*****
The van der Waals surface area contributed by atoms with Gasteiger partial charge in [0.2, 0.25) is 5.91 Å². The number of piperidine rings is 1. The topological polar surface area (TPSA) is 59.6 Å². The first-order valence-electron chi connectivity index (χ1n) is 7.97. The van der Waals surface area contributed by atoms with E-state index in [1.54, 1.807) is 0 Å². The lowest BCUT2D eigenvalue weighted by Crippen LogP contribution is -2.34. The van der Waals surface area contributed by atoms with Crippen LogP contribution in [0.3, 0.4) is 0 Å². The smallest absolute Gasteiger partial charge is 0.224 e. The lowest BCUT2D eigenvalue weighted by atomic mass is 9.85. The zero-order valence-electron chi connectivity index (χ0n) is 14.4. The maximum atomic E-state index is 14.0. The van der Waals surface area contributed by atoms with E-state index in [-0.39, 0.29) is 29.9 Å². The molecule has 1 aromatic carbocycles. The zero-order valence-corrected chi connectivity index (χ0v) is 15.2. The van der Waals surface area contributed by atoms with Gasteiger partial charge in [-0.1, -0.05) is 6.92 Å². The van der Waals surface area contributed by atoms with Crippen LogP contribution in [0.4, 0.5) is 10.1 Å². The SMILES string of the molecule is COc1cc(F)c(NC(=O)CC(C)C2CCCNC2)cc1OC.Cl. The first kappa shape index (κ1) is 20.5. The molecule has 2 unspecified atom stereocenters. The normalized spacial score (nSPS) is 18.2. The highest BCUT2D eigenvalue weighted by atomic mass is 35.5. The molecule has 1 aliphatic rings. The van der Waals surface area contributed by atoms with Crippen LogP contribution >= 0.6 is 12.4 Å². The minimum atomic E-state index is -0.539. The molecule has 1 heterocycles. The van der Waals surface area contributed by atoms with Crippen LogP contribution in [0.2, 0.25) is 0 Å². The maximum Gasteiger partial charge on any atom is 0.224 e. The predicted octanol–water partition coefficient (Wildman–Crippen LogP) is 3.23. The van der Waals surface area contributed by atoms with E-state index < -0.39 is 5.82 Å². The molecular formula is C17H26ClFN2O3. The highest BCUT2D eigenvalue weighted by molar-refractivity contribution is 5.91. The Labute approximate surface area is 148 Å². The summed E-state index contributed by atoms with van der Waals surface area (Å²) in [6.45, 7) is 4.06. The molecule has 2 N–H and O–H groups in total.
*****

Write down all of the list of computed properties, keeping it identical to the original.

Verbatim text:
The van der Waals surface area contributed by atoms with Gasteiger partial charge in [0.2, 0.25) is 5.91 Å². The number of piperidine rings is 1. The topological polar surface area (TPSA) is 59.6 Å². The first-order valence-electron chi connectivity index (χ1n) is 7.97. The van der Waals surface area contributed by atoms with E-state index in [1.54, 1.807) is 0 Å². The lowest BCUT2D eigenvalue weighted by Crippen LogP contribution is -2.34. The van der Waals surface area contributed by atoms with Crippen LogP contribution in [0.3, 0.4) is 0 Å². The smallest absolute Gasteiger partial charge is 0.224 e. The lowest BCUT2D eigenvalue weighted by atomic mass is 9.85. The zero-order valence-electron chi connectivity index (χ0n) is 14.4. The maximum atomic E-state index is 14.0. The van der Waals surface area contributed by atoms with E-state index in [-0.39, 0.29) is 29.9 Å². The molecule has 1 aromatic carbocycles. The zero-order valence-corrected chi connectivity index (χ0v) is 15.2. The van der Waals surface area contributed by atoms with Gasteiger partial charge in [-0.1, -0.05) is 6.92 Å². The van der Waals surface area contributed by atoms with Crippen LogP contribution in [0.4, 0.5) is 10.1 Å². The SMILES string of the molecule is COc1cc(F)c(NC(=O)CC(C)C2CCCNC2)cc1OC.Cl. The first kappa shape index (κ1) is 20.5. The molecule has 2 unspecified atom stereocenters. The normalized spacial score (nSPS) is 18.2. The highest BCUT2D eigenvalue weighted by atomic mass is 35.5. The molecule has 1 aliphatic rings. The van der Waals surface area contributed by atoms with Crippen LogP contribution >= 0.6 is 12.4 Å². The minimum atomic E-state index is -0.539. The molecule has 1 heterocycles. The van der Waals surface area contributed by atoms with Crippen LogP contribution in [0.2, 0.25) is 0 Å². The maximum Gasteiger partial charge on any atom is 0.224 e. The predicted octanol–water partition coefficient (Wildman–Crippen LogP) is 3.23. The van der Waals surface area contributed by atoms with E-state index < -0.39 is 5.82 Å². The molecular formula is C17H26ClFN2O3. The highest BCUT2D eigenvalue weighted by molar-refractivity contribution is 5.91. The Labute approximate surface area is 148 Å². The summed E-state index contributed by atoms with van der Waals surface area (Å²) in [6.45, 7) is 4.06. The molecule has 2 N–H and O–H groups in total.